Dear Prudence: The Nature and Normativity of Prudential Discourse

Research output: Book/ReportBook

Abstract / Description of output

Philosophers have long theorized about which things make people’s lives go well, and why, and the extent to which morality and self-interest can be reconciled. By contrast, we have spent little time on meta-prudential questions, questions about prudential discourse (thought and talk about what is, e.g., good and bad for us, what contributes to well-being, and what we have prudential reason, or prudentially ought, to do). This situation is surprising. Prudential discourse is, prima facie, a normative form of discourse and cries out for further investigation of what it is like and whether it has problematic commitments. It also marks a stark contrast from moral discourse, about which there has been extensive theorizing in metaethics. This book has three broad aims. First, to explore the nature of prudential discourse. Second, to argue that prudential discourse is normative and authoritative, like moral discourse. Third, to show that prudential discourse is worthy of further, explicit, attention both due to its intrinsic interest but also for the light it can shed on the meta-normative more broadly.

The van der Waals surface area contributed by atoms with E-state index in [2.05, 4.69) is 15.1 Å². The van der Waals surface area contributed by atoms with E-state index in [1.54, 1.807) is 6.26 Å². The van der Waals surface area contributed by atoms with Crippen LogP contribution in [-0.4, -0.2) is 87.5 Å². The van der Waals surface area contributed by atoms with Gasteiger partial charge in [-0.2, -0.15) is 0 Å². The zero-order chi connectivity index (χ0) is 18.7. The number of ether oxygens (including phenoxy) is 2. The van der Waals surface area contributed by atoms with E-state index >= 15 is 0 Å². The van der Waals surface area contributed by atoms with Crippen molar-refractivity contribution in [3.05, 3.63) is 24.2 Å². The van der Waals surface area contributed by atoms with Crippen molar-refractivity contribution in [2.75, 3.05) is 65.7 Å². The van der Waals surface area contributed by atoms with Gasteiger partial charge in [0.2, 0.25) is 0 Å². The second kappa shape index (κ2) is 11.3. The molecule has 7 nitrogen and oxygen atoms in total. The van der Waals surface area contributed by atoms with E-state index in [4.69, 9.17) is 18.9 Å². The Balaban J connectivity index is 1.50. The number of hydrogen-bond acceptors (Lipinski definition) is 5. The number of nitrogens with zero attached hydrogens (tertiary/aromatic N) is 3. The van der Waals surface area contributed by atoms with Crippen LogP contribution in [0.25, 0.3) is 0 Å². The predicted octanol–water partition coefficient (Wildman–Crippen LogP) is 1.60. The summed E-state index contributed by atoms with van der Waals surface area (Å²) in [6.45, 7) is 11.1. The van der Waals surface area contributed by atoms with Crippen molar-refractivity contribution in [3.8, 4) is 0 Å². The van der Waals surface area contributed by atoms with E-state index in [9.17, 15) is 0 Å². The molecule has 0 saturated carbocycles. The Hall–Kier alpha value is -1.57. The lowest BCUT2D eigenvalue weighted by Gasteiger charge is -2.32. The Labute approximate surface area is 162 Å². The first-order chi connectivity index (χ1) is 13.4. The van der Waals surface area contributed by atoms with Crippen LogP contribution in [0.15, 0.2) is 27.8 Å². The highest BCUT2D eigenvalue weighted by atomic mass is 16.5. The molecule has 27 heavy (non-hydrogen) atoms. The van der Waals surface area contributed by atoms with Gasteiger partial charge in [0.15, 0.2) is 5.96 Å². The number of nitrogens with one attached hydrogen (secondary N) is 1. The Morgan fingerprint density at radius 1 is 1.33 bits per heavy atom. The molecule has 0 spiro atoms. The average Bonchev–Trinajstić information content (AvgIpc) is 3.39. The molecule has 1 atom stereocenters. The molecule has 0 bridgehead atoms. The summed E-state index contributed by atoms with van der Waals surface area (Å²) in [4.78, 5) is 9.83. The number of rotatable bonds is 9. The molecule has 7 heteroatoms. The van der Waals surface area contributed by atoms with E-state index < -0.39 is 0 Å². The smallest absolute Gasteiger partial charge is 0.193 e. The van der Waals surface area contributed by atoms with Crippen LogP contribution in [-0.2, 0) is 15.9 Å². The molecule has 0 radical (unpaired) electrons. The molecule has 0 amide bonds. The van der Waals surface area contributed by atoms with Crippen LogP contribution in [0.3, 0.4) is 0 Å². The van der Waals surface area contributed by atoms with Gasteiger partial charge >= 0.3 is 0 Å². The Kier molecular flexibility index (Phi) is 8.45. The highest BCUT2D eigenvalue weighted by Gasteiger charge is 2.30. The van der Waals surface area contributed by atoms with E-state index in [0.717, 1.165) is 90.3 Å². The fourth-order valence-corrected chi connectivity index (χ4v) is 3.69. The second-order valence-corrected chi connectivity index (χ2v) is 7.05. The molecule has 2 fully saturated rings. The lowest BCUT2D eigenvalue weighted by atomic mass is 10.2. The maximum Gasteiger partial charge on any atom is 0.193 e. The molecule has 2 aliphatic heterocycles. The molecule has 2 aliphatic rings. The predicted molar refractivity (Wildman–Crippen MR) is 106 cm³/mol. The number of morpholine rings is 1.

Original languageEnglish
PublisherOxford University Press
Number of pages224
ISBN (Print)9780198858263
DOIs
Publication statusPublished - 8 Apr 2021

Keywords / Materials (for Non-textual outputs)

  • well-being
  • prudence
  • prudential normativity
  • normativity
  • evaluative
  • contextualism
  • motivation
  • realism
  • anti-realism
  • metaethics

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